"Phase II testing uncovered the PDA’s glaring weakness: it breaks down a lot. Almost all clinicians reported breaking down with the PDA, and two even had to have their databases recovered,” Jozwicki wrote in his official project report to management. “These breakdowns all occurred over a short four weeks of normal use. We found this breakage (really, work stoppages) to be highly significant."

"On the other hand, the clinicians reported that the Intermec CN3 never broke down over the four weeks of testing. Additionally, its ability to connect with HealthWyse anytime, anywhere was a favorite feature both for the clinicians and schedulers."

When Caritas figured the time lost to device breakdowns into its extensive ROI analysis, the ruggedized Intermec CN3 was clearly the superior tool for the job. The CN3s cost more than the PDAs, and the built-in wireless access over the AT&T network adds additional cost, but the time saved by being able to communicate without finding a modem connection and the productivity loss prevented by reducing device failures more than offset these expenses, as the table highlights.

The positive impact on job satisfaction that would result from improved equipment reliability (which is especially important considering the challenges of hiring and retaining skilled healthcare workers), and the many productive ways the clinician time savings could be put to use convinced Caritas to convert from PDAs to the ruggedized wireless CN3 for all 150 of its clinicians.

"The ROI impact of the CN3 is dramatic. Its capabilities give the agency the opportunity to improve business operations and improve patient care,” Jozwicki said. “When fully adopted the CN3 can significantly save clinicians and schedulers a huge amount of time that will more than offset its higher cost."

Impact on Clinicians and Patient Care

The CN3 will positively impact care in more ways than giving clinicians more time to spend with patients. Clinicians can get accurate patient records instantly through the HealthWyse software and wireless access to other information held in central offices. Record keeping about patient visits can also improve because the device is small enough to be used right at the point of care, so procedure codes, notes and other activity can be recorded as they happen. Real-time connectivity also creates more scheduling flexibility and helps clinicians be more responsive.

“When there is a sudden addition to their daily schedule, the clinician will no longer have to go into a patient’s house with little or no information and have to do a paper note. This translates to a time savings of about 1,200 hours per year,” said Jozwicki.

Caritas plans to use the camera integrated in the CN3 to capture images and transmit them to remote wound care specialists, who can advise clinicians at the patient site about the course of treatment. Caritas is also considering taking advantage of the CN3’s video capture capabilities to stream video so office-based physical therapists and other specialists can observe the patient and make recommendations to the on-site clinician in real time.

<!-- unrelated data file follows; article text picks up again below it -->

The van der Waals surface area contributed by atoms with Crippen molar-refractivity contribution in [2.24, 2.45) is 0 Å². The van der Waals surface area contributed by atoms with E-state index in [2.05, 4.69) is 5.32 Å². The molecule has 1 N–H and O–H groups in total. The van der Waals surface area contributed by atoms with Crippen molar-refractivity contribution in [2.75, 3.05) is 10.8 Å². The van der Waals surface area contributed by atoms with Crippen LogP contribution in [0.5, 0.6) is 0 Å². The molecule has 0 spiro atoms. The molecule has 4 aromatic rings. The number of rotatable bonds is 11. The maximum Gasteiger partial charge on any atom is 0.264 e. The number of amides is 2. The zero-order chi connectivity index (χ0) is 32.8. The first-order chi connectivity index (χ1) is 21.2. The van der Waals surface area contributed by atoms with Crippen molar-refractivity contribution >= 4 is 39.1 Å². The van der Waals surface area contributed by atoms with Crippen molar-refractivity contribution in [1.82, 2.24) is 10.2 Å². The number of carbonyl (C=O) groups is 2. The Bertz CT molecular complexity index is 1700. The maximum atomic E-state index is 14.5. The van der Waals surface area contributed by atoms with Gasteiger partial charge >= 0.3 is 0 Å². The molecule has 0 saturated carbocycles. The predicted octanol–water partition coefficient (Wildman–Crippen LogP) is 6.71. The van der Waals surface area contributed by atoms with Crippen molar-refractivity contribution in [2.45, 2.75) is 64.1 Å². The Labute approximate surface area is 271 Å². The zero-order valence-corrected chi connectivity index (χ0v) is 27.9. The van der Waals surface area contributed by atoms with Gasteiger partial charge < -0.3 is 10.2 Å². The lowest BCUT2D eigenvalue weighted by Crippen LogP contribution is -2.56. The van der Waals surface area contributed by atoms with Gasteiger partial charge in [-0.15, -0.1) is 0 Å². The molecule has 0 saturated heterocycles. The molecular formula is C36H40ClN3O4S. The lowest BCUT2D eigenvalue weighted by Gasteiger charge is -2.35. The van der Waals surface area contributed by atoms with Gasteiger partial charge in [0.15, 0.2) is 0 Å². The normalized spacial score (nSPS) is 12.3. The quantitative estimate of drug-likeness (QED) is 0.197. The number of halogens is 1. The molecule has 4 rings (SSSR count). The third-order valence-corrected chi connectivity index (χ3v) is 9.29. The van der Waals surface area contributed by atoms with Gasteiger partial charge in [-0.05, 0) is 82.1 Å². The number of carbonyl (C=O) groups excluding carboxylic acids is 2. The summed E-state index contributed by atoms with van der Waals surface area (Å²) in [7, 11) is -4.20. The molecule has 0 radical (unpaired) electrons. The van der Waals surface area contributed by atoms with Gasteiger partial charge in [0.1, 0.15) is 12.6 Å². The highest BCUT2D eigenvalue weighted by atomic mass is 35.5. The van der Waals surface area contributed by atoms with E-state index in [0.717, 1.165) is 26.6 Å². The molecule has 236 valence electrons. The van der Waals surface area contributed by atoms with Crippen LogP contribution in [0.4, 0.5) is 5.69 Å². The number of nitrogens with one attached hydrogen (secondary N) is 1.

"The CN3 can be a transformational device for Caritas,” Jozwicki said. “We could have simply replaced our PDAs and continued business as usual. The CN3 will help us improve the care we deliver to patients and make life easier for our clinicians."

While the future is exciting, current results are excellent. Caritas experienced its expected benefits even before the rollout was complete.

"The ROI is there,” said Jozwicki. “We’re already realizing less breakdowns, less frustration from the clinicians, less travel time, less mileage reimbursement, and overall less cost."

Caritas has identified many areas where the CN3 is providing cost advantages over PDAs and contributing to positive ROI. These include:

  • Clinicians update records and report activity immediately via the integrated wireless connection, eliminating time spent seeking telephone access for modem communication;
  • Reduced phone calls from the field to the office seeking patient information. “Plus, the clinician can see much more information with the mobile computer and wireless connection than they could get by phone,” said Jozwicki;
  • Clinicians can receive schedules and assignments automatically without having to call the scheduling department;
  • Reduced clinician time spent on device repairs;
  • Reduced mileage reimbursements;
  • Labor time savings on schedulers calling clinicians;
  • Superior reliability enabled Caritas to reduce its spare pool from 10-15 units per location to 1-2, with corresponding reduction in software support costs;

Caritas was able to attain these and other benefits while leveraging its legacy software investment. Porting the HealthWyse application to the CN3s was a straightforward process, because both support Windows Mobile and are built on common and standardized platforms. “Data Capture Solutions gave us great support and was available to help with anything we needed, but it was no challenge at all to make the transition,” said Jozwicki. “We in IT don’t mind supporting this new kind of device, because they break down so infrequently.”

Caritas projects combination of clinician time savings and improved productivity plus reduced maintenance, support and spare costs will produce complete return on investment for the full deployment in less than one year.

"Before, we were challenged by communication limitations," said Jozwicki. "Now we can communicate anytime, anywhere, and that is a big difference maker for us."